December 3, 2012
For the purpose of proposing a settlement of rule violations alleged by the Financial Industry Regulatory Authority ("FINRA"), without admitting or denying the findings, prior to a regulatory hearing, and without an adjudication of any issue, Peter C. Bishop submitted a Letter of Acceptance, Waiver and Consent ("AWC"), which FINRA accepted. In the Matter of Peter C. Bishop, Respondent (AWC 2011029601801, November 26, 2012).
Bishop was first registered in 1989 and from 2002 through October 4, 2011, was registered with RBC Capital Markets, LLC. The AWC asserts that he has no prior FINRA disciplinary history.
The AWC alleges that from January 4, 2011, to September 6, 2011, Bishop placed four trades totaling $13,000 in an RBC customer's account, for which the stockbroker earned about $150 in commissions. In and of itself, not such a big deal - but for three issues:
In accordance with the terms of the AWC, FINRA imposed upon Bishop a $10,000 fine and a one-month suspension from association with any FINRA member in any capacity.
Bill Singer's Comment
The above write-up seem a bit too slick for you? Hey, I felt the same way but that's about all the facts that FINRA's AWC provided. Consequently, leaving no stone unturned for my loyal readers, I started digging.
In an online FINRA document as of December 3, 2012, the self-regulatory organization discloses that RBC terminated Bishop on September 4, 2011, for:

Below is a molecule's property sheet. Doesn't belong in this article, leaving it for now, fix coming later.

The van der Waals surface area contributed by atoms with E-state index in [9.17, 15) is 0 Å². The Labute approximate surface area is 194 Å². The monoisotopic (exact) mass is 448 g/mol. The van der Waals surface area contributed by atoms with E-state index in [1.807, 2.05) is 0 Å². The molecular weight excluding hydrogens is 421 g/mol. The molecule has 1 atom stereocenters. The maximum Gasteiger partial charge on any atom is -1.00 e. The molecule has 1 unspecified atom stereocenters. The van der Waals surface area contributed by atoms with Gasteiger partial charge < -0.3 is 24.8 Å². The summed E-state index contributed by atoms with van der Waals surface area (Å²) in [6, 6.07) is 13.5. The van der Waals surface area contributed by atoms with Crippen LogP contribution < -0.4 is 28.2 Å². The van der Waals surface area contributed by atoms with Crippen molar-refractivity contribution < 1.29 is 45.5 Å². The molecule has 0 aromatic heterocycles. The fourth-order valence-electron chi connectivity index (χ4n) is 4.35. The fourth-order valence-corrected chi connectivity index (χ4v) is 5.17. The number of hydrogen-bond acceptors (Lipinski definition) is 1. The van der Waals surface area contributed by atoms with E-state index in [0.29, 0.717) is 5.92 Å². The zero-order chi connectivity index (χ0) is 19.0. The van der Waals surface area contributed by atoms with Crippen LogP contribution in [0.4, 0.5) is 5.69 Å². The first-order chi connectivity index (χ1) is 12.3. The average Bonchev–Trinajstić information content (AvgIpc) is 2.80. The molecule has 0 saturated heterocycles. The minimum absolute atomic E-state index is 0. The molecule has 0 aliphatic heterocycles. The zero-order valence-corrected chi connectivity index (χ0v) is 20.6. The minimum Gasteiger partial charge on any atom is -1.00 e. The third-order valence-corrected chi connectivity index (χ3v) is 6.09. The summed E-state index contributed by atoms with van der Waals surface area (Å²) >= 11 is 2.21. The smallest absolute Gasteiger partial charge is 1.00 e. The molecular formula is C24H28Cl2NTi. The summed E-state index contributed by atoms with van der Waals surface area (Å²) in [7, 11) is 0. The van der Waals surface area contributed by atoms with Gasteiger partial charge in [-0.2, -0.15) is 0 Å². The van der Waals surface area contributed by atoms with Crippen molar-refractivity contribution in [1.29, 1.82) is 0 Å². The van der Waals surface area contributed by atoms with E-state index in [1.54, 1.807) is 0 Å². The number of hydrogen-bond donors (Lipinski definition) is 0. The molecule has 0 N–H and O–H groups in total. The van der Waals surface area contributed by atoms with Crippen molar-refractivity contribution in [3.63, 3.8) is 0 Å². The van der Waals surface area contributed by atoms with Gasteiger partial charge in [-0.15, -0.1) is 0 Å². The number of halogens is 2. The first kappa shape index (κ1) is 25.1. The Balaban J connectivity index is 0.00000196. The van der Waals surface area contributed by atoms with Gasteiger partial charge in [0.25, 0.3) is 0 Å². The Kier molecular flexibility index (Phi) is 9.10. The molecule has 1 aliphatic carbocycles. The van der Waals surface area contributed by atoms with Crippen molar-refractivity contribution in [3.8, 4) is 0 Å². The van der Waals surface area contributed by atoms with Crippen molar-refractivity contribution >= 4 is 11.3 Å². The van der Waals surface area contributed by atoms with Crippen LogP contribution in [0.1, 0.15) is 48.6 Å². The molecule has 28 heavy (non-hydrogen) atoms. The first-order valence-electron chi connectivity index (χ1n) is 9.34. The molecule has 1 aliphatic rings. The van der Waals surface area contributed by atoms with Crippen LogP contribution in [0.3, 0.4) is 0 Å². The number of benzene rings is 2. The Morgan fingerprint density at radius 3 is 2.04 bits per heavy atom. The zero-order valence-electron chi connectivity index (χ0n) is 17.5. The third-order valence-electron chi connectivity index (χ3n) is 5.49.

VIOLATING COMPANY POLICY BY ENTERING TRADES IN ACCOUNT OF DECEASED INDIVIDUAL
Nice to know that such policies exist.
You know, I must be getting old. After all, if you were to have asked me what FINRA would have done to a stockbroker who placed four unauthorized trades over a six-month period in one individual's account, I probably would have suggested a possible Bar; or, if there was some mitigation, maybe a year or so suspension. But a $10,000 fine and a one-month sitdown? Wow - either FINRA has way over-stated the facts in this case or Bishop had an incredible lawyer.
All of which prompted me to do some more digging.
As a frequent critic of FINRA's sometimes overly brief fact patterns and facile rationale, I was wondering whether there was more context and texture to this unauthorized trading case. It was just too tantalizing: A broker enters three trades after knowing that the client is dead but only gets a relative slap on the wrist.
The Main-e Points